How can I Forecast One Variable Multiple Times by One Script in R?

Suppose you have a data set that looks like this:


... that continues on a pattern all the way to "Zucchini".

So lets say you would like to forecast the sales in R as such:

ets <- forecast(ets(data))

How can I forecast, each of values in the "Food" column, in such a way that it will give me all of their forecasts separate?

Currently, I'm sub setting my data to only look at "Apple" and make a forecast. Then, I have to go back and change my sub setting data to "Banana" and make a forecast. I would like for each of their outputs separate, so that I may export them into Excel.



  • You can write a custom function that takes the name of a fruit and performs all the steps needed for a forecast, and then apply that function to a list of all the fruits you know. I have a code example here, but be aware that you may need to change lots of things based on your specific circumstances.

    First, some data:

    df <- data.frame(
      month = rep(1:12, times = 5),
      fruit = rep(c("Apple", "Banana", "Citrus", "Date", "Elderberry"), each = 12),
      sales = runif(12*5, min = 100, max = 10000)

    Next, I want to create a custom function. In this case, the only argument I have is the type of fruit. I might want to add more arguments such as "how long do I want my forecast to be", etc. Note that this function returns the entire forecast object - you might want to select, for example, the fitted part of the model.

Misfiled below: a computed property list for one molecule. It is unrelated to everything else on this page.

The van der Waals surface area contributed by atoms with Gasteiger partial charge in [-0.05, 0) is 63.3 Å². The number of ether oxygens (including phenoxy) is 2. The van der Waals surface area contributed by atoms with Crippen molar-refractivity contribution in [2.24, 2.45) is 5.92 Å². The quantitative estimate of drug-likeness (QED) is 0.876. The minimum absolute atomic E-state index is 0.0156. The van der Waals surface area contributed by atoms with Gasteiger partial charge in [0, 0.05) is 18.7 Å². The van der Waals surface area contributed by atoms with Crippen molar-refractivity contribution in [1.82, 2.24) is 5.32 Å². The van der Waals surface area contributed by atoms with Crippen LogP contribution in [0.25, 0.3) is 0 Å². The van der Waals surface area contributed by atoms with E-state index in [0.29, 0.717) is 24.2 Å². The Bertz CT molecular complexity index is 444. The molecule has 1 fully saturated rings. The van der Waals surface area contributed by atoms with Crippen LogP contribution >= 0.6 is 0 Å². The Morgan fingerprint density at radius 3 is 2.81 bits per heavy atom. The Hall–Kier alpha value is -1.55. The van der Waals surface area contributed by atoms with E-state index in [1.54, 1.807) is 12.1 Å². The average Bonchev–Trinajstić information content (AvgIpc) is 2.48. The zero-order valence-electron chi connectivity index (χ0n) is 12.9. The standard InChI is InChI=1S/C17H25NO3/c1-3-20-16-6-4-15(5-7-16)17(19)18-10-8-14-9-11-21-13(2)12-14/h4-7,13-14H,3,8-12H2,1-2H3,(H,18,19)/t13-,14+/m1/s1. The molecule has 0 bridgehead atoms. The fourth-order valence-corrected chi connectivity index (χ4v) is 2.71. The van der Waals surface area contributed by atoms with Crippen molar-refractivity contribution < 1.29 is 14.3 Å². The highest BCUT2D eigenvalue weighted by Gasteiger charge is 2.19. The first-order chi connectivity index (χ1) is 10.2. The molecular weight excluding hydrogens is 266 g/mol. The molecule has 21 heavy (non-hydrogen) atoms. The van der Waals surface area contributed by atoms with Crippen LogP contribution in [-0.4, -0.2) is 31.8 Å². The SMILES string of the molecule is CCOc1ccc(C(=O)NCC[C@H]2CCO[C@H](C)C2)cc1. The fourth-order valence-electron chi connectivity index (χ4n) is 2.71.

forecast_custom <- function(selected_fruit) {
      df_sub <- subset(df, fruit == selected_fruit)
      ts_sub <- ts(df_sub$sales)

    I can run this function by telling it which fruit to forecast:


    I can also use something out of the apply family to run it over all types of fruit at once.

    lapply(unique(df$fruit), forecast_custom)

    If you want, you can also use a map function from the purrr package instead of lapply or sapply. The map function are a bit more strict about what goes in and what comes out. For example, it would be easier to generate a nice-looking data frame using purrr:

    forecast_custom <- function(selected_fruit) {
      df_sub <- subset(df, fruit == selected_fruit)
      ts_sub <- ts(df_sub$sales)
        fruit = selected_fruit,
        month = 13:24,
        forecasted_sales = as.numeric(forecast(ets(ts_sub))$fitted)
    > map_df(unique(df$fruit), forecast_custom)
    #>         fruit month forecasted_sales
    #> 1       Apple    13        4781.3679
    #> 2       Apple    14        4781.3330
    #> 3       Apple    15        4780.8736
    #> 4       Apple    16        4781.2790
    #> 5       Apple    17        4781.3523